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Oklahoma Board Rejects Clemency For Glossip In 2-2 Vote

The Oklahoma Pardon and Parole Board rejected clemency Wednesday for high-profile death row inmate Richard Glossip, ignoring pleas by the state attorney general that he did not receive a fair trial due to evidence suppression. The five-member board deadlocked 2-2 after the nearly four-hour hearing. Former prosecutor Richard Smothermon recused himself due to a relative's involvement in Glossip’s case, making the three-vote majority needed for clemency more difficult, reports Courthouse News Service. Glossip, 60, was convicted of masterminding the 1997 murder of his boss, Barry Van Treese, 54, at the Best Budget Inn in Oklahoma City. He is scheduled to die on May 18. It is the ninth execution date set for Glossip, who has come within hours of execution three previous times.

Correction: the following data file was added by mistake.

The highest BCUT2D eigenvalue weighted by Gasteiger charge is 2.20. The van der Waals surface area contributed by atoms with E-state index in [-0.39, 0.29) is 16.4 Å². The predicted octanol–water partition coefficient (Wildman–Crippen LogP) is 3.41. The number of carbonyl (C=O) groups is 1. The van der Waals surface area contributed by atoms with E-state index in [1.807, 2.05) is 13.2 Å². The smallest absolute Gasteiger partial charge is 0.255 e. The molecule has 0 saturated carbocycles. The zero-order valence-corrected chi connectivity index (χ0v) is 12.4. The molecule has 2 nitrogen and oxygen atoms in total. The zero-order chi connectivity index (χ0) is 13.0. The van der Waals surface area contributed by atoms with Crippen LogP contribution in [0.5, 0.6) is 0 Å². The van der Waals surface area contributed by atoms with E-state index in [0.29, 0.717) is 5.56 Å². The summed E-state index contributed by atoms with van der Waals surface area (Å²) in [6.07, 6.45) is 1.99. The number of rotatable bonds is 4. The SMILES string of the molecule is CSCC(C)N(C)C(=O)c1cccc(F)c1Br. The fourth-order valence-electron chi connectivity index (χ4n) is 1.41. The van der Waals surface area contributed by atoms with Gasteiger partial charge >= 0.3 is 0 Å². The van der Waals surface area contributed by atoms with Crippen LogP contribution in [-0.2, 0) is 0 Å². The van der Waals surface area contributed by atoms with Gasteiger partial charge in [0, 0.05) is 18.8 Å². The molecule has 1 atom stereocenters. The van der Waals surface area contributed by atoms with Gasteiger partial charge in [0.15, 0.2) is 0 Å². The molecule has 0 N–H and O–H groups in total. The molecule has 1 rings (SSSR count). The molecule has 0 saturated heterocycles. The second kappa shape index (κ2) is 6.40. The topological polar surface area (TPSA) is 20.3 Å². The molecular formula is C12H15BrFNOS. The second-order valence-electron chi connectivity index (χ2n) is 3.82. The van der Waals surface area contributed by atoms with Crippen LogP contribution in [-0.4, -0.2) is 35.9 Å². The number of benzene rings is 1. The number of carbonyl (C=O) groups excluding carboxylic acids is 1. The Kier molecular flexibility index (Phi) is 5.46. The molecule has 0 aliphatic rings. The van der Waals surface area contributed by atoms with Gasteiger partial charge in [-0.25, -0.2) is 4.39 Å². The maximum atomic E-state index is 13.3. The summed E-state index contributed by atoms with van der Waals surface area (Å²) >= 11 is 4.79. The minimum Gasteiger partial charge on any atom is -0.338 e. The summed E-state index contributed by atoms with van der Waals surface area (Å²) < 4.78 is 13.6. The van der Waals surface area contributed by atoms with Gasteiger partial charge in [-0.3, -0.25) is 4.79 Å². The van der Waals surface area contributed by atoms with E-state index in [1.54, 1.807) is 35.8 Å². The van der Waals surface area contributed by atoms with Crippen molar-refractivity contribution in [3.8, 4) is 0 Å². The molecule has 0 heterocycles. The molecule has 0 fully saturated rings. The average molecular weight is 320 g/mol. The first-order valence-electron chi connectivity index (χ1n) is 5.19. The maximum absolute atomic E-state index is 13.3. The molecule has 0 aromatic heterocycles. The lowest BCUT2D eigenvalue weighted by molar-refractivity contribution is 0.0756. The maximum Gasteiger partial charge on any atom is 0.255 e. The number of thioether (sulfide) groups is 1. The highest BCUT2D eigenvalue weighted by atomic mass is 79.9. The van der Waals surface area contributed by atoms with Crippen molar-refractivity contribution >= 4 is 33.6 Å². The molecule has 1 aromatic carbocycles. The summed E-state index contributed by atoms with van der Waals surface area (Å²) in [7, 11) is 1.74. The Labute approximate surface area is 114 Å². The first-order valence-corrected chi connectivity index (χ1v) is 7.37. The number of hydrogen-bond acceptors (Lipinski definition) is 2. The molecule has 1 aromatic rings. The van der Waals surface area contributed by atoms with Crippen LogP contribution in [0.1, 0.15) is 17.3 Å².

His conviction largely rests on the confession of Justin Sneed, a co-worker who beat Van Treese to death with a bat. Sneed received a life sentence after testifying he was hired by Glossip for the killing. Republican Attorney General Gentner Drummond told the board the Glossip should not face execution due to the hiding of a box of evidence by either the prosecution or police during his trial. "I believe it would be a grave injustice to execute an individual whose trial conviction was beset by a litany of errors,” Drummond said. “My heart truly hurts for the Van Treese family and what they have experienced over the past 26 years.” The Oklahoma Court of Criminal Appeals originally threw out Glossip’s 1998 conviction based on ineffective counsel, resulting in a retrial in 2004 and death sentence. Widow Donna Van Treese urged the board to deny clemency. She said the family remains “shattered” by the death of the father of five. The board’s rejection comes one week after the Oklahoma Court of Criminal Appeals upheld Glossip's conviction, concluding his case “has been thoroughly investigated and reviewed” and that he has been granted “unprecedented access” to prosecutors’ files. Glossip’s supporters are now expected to ask Gov. Kevin Stitt to grant a reprieve.


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